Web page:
April 13, 2017 10:00 am JST

The ADB forecasts the slowest Asian growth since 2001

Region will remain the global economic driver in 2017 despite the dip

MIKHAIL FLORES, Nikkei staff writer

Malaysia is one of the resource exporters expected to benefit from a recovery in major industrial economies.

MANILA Asia's growth will fall to its slowest pace since 2001 this year amid policy uncertainty in advanced economies and an outflow of capital, according to the Asian Development Bank.

In its 2017 Asian Development Outlook, released on April 6, the Manila-based lender projects regionwide growth of 5.7% in 2017 and 2018, down 0.1 percentage point from last year.

Developing Asia accounts for 45 of the ADB's 67 member economies, which also include countries in Europe and North America.

Growth in China, which accounts for roughly 60% of the regional economy, will decelerate by 0.2 point to 6.5% in 2017 and slow further to 6.2% in 2018 as Beijing takes further steps to shift the country to a consumption-driven economy, the report said. The push by the world's second-largest economy to achieve greater financial stability, such as by lowering high corporate debt and addressing shadow banking, is coming at the cost of a cooling economy.

The ADB sees China's slowdown weighing on East Asia's growth, though public spending is expected to boost the economic prospects of the subregion's smaller economies. South Korean growth is seen slowing by 0.2 point to 2.5% in 2017, while Taiwanese growth is expected to improve to 1.8%, up 0.3 point thanks to government spending that will lift growth of the local economy.

"The controlled moderation of growth in the People's Republic of China is balanced by expected healthy growth elsewhere," the ADB said. Thirty countries in the region are expected to grow at a faster pace this year, buoyed by higher external demand and recovering global commodity prices.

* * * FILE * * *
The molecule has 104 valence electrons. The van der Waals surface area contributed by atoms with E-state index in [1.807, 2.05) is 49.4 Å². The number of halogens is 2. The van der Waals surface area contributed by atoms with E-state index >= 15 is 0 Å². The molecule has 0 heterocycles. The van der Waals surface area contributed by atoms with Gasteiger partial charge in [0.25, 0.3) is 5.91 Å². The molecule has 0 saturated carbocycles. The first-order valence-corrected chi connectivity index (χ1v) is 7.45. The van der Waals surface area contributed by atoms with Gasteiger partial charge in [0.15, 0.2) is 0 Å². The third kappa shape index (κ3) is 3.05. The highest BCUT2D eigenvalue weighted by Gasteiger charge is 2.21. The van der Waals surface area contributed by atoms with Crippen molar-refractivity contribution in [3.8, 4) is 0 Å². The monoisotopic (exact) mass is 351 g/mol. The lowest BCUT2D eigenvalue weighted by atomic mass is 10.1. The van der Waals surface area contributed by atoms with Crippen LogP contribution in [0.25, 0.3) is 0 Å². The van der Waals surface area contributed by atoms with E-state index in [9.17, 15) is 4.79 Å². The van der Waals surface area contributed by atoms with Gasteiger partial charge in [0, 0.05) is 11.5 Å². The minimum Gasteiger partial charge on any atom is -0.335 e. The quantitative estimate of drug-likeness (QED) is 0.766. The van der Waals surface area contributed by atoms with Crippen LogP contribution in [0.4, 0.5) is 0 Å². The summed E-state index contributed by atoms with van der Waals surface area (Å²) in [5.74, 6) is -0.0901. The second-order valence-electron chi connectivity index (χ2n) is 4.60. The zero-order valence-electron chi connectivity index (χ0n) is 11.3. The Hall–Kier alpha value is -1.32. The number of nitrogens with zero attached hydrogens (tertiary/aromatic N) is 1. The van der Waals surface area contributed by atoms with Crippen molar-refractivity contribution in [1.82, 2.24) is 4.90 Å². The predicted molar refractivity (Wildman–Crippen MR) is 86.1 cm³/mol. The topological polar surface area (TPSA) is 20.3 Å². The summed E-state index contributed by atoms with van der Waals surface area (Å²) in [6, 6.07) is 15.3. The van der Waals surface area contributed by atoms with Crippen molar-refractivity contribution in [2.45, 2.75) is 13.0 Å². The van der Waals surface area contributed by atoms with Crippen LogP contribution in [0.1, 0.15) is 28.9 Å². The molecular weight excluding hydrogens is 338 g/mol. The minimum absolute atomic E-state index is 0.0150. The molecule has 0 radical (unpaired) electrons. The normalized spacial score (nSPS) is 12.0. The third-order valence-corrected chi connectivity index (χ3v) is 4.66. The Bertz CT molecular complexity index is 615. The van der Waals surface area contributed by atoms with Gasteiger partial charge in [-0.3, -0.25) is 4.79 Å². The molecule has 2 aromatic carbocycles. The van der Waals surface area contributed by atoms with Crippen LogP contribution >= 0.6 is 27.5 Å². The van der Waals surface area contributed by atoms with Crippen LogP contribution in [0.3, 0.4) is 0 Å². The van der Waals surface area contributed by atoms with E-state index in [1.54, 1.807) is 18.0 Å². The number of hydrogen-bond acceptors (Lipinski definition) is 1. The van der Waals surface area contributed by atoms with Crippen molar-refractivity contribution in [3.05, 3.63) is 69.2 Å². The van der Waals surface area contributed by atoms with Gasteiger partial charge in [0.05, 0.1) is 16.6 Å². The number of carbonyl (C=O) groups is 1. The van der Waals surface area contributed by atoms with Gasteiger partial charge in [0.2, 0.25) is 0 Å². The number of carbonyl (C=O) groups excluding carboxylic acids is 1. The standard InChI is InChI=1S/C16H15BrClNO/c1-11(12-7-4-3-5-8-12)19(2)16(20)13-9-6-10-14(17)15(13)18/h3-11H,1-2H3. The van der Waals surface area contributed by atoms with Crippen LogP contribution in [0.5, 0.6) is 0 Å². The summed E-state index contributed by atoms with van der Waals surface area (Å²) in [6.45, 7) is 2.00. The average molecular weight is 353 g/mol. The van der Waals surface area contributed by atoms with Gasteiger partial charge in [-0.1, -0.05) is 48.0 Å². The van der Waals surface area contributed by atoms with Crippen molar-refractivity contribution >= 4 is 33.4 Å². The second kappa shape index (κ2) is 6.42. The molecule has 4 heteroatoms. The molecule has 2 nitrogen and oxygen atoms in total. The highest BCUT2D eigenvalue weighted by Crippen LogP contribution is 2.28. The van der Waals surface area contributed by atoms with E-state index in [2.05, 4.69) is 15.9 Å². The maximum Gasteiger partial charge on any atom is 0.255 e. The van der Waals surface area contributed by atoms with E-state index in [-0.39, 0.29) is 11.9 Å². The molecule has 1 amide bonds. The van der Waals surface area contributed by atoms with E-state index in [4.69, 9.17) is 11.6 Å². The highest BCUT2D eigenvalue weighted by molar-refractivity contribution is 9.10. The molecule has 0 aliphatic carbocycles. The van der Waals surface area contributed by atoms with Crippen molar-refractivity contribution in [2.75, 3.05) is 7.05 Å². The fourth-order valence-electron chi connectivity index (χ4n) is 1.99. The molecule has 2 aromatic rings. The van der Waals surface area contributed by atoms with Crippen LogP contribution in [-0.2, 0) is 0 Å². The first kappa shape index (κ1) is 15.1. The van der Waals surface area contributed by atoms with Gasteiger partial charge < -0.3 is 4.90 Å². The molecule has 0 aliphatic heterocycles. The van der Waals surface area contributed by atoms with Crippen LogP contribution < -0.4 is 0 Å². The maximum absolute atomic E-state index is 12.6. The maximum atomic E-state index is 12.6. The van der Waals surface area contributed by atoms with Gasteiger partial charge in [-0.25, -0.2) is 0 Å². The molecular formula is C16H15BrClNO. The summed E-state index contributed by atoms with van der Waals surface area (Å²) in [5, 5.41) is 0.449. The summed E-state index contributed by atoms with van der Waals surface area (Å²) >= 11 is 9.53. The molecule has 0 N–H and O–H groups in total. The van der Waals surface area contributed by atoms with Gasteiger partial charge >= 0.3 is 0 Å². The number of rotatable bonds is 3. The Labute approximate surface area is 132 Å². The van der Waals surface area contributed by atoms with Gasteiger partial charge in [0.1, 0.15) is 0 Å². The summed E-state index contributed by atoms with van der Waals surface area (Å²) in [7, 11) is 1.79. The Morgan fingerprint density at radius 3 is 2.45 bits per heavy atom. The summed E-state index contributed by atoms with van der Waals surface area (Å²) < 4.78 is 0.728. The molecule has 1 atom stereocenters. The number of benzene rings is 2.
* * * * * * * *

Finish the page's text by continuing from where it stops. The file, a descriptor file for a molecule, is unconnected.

The bank sees India, the region's second-largest economy and the source of a tenth of its output, growing 7.4% this year and 7.6% the next, driven by improving business and investment prospects as a result of government deregulation and tax reforms. Although the country's demonetization of high-value bank notes squeezed consumption, the impact is expected to be only temporary.

Most Southeast Asian countries will log faster growth this year. "With normal weather supporting agriculture and a steady recovery in the major industrial economies boosting exports, growth will pick up in nearly all of the economies in the subregion," the ADB report said. Vietnam's growth will increase from 6.2% in 2016 to 6.5% in 2017. Other commodity producers, such as Indonesia and Malaysia, also stand to benefit.

Only the Philippine economy is seen slowing, from 6.8% in 2016 -- an election year -- to 6.4% this year. Thailand is expected to pick up from 3.2% in 2016 to 3.5% in 2017.

The recovery in global oil prices sets the stage for a modest recovery in Central Asia, with growth of 3.1% seen for 2017 and 3.5% for 2018, after slowing to 2.1% in 2016. Pacific economies are also expected to rebound in 2017, with Papua New Guinea seen recovering from the contraction that hit the oil and gas sector in 2016.

AT THE FED'S MERCY The possibility of sharper-than-expected interest rate hikes by the U.S. Federal Reserve clouds the outlook for Asia. In March, the U.S. central bank raised the overnight rate for the third time since the global financial crisis. The ADB warned that the recent surge in inflation in the U.S. could prompt the Fed to accelerate the pace of its monetary tightening, and that Asian economies with high corporate and household debt are vulnerable to any resulting financial shocks.

"Possible shifts in trade and tax policies, especially policy changes being discussed in the U.S., could create uncertainty for business investment and export growth in developing Asia," the ADB said.

U.S. monetary tightening could send Asian currencies falling against the greenback, with those economies with more open capital accounts bound to experience the biggest currency slides.

Further improvements in the U.S. economy will trigger capital outflows from Asia, the ADB added.

While it may be possible to contain the risks posed by mounting household debt in some Asian economies for the time being, the ADB has urged authorities to bolster efforts to mitigate systemic risk.

Despite the expected moderation in growth and the looming risks, Asia will continue to drive global growth, accounting for 60% of the world's output.

"As the global economy starts to pick up, uncertainty will become a key theme for investors in 2017," the ADB said.

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